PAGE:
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Ch5 - Chapter 5 Elasticity and its Application In this...

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Chapter 5: Elasticity and its Application
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2In this chapter± look for the answers to these questions)# What is elasticity? What kinds of issues can elasticity help us understand? What is the price elasticity of demand? How is it related to the demand curve? How is it related to revenue & expenditure? What is the price elasticity of supply? How is it related to the supply curve? What are the income and cross-price elasticities of demand?
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You design websites for local businesses. You charge $200 per website, and currently sell 12 websites per month. Your costs are rising (including the opportunity cost of your time), so you consider raising the price to $250. The law of demand says that you won’t sell as many websites if you raise your price. How many fewer websites? How much will your revenue fall, or might it increase? $ scenario… ²
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*,13&8:S9;T.0(.09;TY &35N) .09;T8:S &57P57P13.0(&9;T.046O35N .Elasticity Basic idea: Elasticity measures how much one variable responds to changes in another variable. One type of elasticity measures how much demand for your websites will fall if you raise your price. Definition: .Elasticity is a numerical measure of the responsiveness of Q d or Q s to one of its determinants. ²
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*,13&8:S9;T.0(.09;TY &35N) .09;T8:S &57P57P13.0(&9;T.046O35N Price .Elasticity of -Demand Price elasticity of demand measures how much Q d responds to a change in P . Price elasticity of demand = Percentage change in Q d Percentage change in P Loosely speaking, it measures the price- sensitivity of buyers’ demand. ²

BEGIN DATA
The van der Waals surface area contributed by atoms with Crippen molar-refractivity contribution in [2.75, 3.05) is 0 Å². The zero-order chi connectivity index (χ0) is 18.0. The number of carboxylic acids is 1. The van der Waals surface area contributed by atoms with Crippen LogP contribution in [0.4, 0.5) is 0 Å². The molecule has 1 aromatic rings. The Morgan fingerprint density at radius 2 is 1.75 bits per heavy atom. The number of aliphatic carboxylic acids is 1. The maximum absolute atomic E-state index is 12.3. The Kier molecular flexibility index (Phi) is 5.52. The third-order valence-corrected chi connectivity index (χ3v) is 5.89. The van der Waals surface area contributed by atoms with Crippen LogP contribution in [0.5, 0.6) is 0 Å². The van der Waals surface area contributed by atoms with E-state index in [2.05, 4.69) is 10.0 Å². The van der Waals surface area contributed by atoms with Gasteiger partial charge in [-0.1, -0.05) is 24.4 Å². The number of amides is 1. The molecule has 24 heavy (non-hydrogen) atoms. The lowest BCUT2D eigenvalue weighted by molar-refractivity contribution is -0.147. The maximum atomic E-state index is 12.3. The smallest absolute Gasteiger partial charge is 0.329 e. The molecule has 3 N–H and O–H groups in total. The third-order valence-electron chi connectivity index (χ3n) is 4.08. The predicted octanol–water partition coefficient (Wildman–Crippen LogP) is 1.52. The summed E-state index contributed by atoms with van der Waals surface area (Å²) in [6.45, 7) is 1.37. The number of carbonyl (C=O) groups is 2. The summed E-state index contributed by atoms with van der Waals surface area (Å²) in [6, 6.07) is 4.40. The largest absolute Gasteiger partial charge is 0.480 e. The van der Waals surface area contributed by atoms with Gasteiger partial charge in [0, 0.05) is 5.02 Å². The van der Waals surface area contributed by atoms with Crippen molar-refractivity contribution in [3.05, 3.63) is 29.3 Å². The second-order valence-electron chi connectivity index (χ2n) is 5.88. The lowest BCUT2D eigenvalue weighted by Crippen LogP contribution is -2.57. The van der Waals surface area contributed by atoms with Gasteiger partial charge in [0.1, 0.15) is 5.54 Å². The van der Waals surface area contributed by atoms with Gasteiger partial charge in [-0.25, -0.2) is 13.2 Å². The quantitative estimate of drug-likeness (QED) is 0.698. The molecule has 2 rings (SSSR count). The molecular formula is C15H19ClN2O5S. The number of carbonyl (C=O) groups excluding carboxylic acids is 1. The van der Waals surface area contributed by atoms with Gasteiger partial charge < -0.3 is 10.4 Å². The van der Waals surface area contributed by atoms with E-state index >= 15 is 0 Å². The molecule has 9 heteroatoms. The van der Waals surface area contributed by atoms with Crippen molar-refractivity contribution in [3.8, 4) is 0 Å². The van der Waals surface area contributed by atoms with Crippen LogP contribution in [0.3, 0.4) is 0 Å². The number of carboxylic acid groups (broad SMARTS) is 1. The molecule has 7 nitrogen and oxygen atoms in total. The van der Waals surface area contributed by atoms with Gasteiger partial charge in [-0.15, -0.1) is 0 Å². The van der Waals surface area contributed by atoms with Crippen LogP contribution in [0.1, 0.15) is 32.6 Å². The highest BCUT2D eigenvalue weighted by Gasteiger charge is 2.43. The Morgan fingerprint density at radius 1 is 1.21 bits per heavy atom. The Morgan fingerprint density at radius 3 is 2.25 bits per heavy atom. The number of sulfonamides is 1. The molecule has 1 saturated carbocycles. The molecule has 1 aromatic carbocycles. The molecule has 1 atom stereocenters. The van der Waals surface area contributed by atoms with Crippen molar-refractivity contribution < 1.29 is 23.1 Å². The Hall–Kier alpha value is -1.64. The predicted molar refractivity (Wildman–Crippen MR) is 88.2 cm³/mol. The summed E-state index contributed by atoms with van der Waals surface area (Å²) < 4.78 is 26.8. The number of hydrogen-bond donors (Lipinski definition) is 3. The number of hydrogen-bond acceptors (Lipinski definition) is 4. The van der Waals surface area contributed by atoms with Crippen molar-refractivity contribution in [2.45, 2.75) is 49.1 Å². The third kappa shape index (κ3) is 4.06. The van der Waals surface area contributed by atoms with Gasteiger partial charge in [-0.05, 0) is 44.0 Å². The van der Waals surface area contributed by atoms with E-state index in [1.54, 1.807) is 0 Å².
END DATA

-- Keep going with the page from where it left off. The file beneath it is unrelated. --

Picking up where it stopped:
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*,13&8:S9;T.0(.09;TY &35N) .09;T8:S &57P57P13.0(&9;T.046O35N Price .Elasticity of -Demand Price elasticity of demand equals ² P Q D Q ! P ! P Q P rises by 10% Q falls by 15% 15% 10% = 1.5 Price elasticity of demand = Percentage change in Q d Percentage change in P Example:
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*,13&8:S9;T.0(.09;TY &35N) .09;T8:S &57P57P13.0(&9;T.046O35N Price .Elasticity of -Demand Along a D curve, P and Q move in opposite directions, which would make price elasticity negative. We will drop the minus sign and report all price elasticities as non-negative numbers. ² P Q D Q ! P ! P Q Price elasticity of demand = Percentage change in Q d Percentage change in P
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*,13&8:S9;T.0(.09;TY &35N) .09;T8:S &57P57P13.0(&9;T.046O35N ,Calculating Percentage ,Changes ² P Q D $250 8 B $200 12 A Demand for your websites Standard method of computing the percentage (%) change: end value – start value start value x 100% Going from A to B, the % change in P equals ($250–$200)/$200 = 25%
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*,13&8:S9;T.0(.09;TY &35N) .09;T8:S &57P57P13.0(&9;T.046O35N ,Calculating Percentage ,Changes ² P Q D $250 8 B $200 12 A Demand for your websites 57Problem + The standard method gives different answers depending on where you start. From A to B, P rises 25%, Q falls 33%, elasticity = 33/25 = 1.33 From B to A, P falls 20%, Q rises 50%, elasticity = 50/20 = 2.50
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*,13&8:S9;T.0(.09;TY &35N) .09;T8:S &57P57P13.0(&9;T.046O35N ,Calculating Percentage ,Changes So, we instead use the midpoint method : ² end value – start value midpoint x 100% The midpoint is the number halfway between the start & end values, the average of those values.
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